Book borrowing figures show library habits are changing

Boy on a library computer Image copyright Thinkstock
Image caption Many libraries offer people free access to the internet

Almost every part of our lives can now be conducted online, from catching up with friends to applying for jobs.

The same can be said for books, as official figures show the number borrowed from libraries fell in almost every area of England over two years.

Rising use of e-readers, coupled with funding cuts, library closures and reduced book stocks, have resulted in big changes in the borrowing figures recorded by the Chartered Institute of Public Finance and Accountancy (CIPFA).

Councils in the North East and North West of England made up nine of the 10 areas showing the biggest fall in lending between 2012 and 2014, along with the London borough of Camden.

Scale of cuts to libraries unveiled

In Doncaster, where just five libraries are still run by the city council and 19 entrusted to community groups, there were 628,709 book "issues" in 2014, compared with 1.2 million two years earlier.

Nick Stopworth, Doncaster's head of libraries and culture, said: "The aim has been to sustain libraries at a time of huge financial challenge, so that they may ultimately thrive.

"Our e-book usage is slowly increasing. Libraries are being used in new and different ways which reflect community need, shaped by the community. And whilst the numbers of books being issued has fallen, the value for money achieved in terms of cost per loan has improved hugely."

Computer use falls

It is not just the book borrowing that has changed.

There were 96 areas out of 138 where the number of hours clocked up on library computers fell between 2012 and 2014.

Experts suggest it is down to more people being able to use their own smartphones, tablets and laptops to connect to library wi-fi.

Cliff Dalton, head of CIPFA's local government faculty, said: "Libraries aim to provide the services that local people want. Last year Arts Council England funded a major drive to get wi-fi into libraries. In many cases it's likely that library users connect to the internet through their own devices, meaning reduced demand for terminals.

"Libraries have faced £180m cuts in five years. Of course this will reduce services and there are fewer books. However, many councils are testing really innovative ways to run libraries and I'm confident they will remain at the centre of community life for a long time to come."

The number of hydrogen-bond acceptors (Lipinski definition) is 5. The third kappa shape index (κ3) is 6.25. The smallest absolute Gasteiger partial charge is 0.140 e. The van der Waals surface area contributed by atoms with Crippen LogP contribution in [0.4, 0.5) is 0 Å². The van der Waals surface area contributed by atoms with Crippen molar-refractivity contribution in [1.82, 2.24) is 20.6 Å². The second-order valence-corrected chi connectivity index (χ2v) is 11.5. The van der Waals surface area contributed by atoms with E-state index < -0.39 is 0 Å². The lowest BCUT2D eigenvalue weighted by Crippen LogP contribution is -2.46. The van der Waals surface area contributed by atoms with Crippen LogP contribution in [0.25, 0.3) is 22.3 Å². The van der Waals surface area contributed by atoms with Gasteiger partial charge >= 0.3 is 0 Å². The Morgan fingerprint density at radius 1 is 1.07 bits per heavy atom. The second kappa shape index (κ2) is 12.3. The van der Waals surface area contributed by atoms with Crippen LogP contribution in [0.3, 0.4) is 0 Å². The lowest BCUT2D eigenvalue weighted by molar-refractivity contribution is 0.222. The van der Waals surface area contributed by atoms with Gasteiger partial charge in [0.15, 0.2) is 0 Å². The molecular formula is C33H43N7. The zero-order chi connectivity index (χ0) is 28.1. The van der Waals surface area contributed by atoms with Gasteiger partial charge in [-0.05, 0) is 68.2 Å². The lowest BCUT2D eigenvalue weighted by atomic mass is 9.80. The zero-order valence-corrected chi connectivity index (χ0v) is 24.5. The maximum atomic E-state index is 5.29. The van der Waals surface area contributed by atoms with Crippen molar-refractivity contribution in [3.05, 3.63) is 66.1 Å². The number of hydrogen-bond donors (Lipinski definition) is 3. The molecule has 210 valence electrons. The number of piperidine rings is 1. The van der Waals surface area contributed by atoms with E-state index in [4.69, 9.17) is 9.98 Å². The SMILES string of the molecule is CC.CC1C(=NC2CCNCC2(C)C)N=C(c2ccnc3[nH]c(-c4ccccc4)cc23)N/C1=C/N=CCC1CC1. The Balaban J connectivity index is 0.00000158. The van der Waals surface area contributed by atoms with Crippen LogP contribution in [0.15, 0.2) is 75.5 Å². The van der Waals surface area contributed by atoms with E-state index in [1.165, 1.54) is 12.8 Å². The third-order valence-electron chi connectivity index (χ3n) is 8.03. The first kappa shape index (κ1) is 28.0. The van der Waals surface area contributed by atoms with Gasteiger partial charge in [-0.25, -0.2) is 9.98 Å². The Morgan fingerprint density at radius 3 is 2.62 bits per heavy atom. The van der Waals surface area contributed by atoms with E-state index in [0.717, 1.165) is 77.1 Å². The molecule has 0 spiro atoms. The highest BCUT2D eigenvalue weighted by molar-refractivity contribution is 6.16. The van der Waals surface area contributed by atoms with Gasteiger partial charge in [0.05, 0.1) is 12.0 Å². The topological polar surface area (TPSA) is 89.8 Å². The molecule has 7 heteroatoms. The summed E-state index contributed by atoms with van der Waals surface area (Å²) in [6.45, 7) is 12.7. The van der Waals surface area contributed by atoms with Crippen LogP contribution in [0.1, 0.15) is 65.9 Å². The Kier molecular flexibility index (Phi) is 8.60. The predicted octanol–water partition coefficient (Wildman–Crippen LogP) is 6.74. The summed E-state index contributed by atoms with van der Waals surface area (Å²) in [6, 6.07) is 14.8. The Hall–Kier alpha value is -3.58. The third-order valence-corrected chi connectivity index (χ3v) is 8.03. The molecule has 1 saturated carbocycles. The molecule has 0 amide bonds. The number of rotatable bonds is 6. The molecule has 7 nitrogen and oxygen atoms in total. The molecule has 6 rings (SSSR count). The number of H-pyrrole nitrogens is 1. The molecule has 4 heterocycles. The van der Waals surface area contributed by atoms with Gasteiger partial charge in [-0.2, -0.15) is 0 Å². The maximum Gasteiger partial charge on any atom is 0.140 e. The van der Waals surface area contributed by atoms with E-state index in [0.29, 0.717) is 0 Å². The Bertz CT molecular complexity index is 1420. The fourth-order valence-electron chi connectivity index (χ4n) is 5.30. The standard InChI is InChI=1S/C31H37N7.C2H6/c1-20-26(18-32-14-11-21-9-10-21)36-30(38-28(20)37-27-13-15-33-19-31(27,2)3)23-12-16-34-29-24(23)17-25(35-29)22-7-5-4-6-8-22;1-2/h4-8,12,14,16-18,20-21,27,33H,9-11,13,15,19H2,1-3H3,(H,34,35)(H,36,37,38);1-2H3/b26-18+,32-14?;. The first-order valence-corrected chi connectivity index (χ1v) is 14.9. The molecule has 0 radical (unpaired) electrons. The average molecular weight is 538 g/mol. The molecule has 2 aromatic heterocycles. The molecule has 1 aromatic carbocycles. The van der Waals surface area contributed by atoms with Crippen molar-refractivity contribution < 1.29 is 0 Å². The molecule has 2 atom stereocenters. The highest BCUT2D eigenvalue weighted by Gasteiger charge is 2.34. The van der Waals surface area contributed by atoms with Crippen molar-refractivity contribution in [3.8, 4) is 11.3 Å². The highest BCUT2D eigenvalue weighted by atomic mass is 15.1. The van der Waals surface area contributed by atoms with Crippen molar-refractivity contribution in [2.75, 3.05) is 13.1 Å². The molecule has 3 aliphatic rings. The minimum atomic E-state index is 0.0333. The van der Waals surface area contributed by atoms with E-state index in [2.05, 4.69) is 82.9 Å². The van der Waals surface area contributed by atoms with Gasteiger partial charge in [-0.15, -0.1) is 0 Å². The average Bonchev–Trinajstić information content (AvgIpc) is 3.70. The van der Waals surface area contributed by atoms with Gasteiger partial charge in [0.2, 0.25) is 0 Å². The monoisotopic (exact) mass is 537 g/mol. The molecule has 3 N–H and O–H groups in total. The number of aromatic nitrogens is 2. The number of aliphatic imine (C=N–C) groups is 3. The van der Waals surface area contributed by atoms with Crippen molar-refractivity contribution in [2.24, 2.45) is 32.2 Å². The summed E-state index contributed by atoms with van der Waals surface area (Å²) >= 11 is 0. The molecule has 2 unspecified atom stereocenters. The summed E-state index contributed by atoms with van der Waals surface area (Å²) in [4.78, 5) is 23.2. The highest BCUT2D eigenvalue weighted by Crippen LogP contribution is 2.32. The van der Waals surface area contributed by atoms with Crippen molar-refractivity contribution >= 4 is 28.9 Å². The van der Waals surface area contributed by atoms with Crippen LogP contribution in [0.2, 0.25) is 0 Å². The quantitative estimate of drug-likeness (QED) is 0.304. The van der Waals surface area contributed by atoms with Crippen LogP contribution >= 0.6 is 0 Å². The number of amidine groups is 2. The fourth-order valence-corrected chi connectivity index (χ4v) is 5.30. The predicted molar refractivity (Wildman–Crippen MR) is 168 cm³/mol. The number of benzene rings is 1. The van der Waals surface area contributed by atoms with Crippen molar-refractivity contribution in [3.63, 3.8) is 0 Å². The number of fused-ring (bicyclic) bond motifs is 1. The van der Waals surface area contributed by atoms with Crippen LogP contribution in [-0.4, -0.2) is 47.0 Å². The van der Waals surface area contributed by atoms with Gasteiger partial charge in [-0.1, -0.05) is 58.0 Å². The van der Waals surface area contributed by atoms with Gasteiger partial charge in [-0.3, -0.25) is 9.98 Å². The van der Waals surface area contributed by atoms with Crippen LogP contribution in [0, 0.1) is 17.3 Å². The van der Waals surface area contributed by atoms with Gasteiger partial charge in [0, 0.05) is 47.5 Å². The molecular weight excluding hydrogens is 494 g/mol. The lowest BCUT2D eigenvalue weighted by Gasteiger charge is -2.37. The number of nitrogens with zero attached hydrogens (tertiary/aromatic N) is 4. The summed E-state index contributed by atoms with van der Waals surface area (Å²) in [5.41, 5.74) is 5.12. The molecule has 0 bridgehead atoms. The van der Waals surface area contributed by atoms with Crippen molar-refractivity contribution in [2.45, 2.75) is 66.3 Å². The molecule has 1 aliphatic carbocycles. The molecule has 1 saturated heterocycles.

The London Borough of Barking and Dagenham recorded a 51% fall in computer use, the biggest drop in England.

This compared with a 249% rise in Nottinghamshire over the same period.

A spokesman for Barking and Dagenham council said the authority had reduced the number of computers in the wake of £100m of cuts to its government funding.

The spokesman said: "The number of hours used by the public has been affected by several factors.

"A computer subscription was introduced in 2012 as demand was very high and there was pressure on use of the computers. However, young people under the age of 19 and those over 60 are able to use the facilities for free."

He said the council had "some issues around printing" in 2014 which played a role in falling computer use, adding: "In July 2014 we introduced a free half hour for all users to increase use of the computers and in March 2015 we installed wi-fi in all of our libraries and have seen an increase in people using this service."


Even though they have had to close libraries, councils still see investing in computer equipment as an important part of the service.

Sefton Council in Merseyside closed seven out of 13 branches since 2010. However, official figures from CIPFA show it went from 6.6 computers per 100,000 people in 2012 to 50.5 by the end of 2014, a rise of more than 665%.

A spokesman for the council explained: "The library service was re-modelled to better suit the needs of our users, including the introduction of free reservations for books, free wi-fi and free access to public computers."

Image copyright Getty Images
Image caption Sitcom writers Caroline and Caitlin Moran say libraries were essential to their early education

Despite the rise of e-readers and smartphones, libraries have been seen as irreplaceable by those who benefited from them growing up.

Times columnist and author Caitlin Moran and her sister Caroline wrote Channel 4 sitcom Raised By Wolves and based it on their time as home-schooled teenagers.

Caroline said: "Without Wolverhampton's libraries I'd never have discovered George Orwell, Diana Wynne-Jones, Janet Frame or any of the other authors who've had a huge influence on my life. Most of my early education came from books my family could never have afforded to buy.

"It makes me very sad to think of a generation of young people who won't know the excitement of walking into their local library armed only with huge curiosity and a desire to see the world through someone else's eyes.

"If we think the internet can replace that, we are wrong. It's good for many things (for those who are lucky enough to have access to it, which isn't everyone) but it can't replicate time spent with an excellent book."

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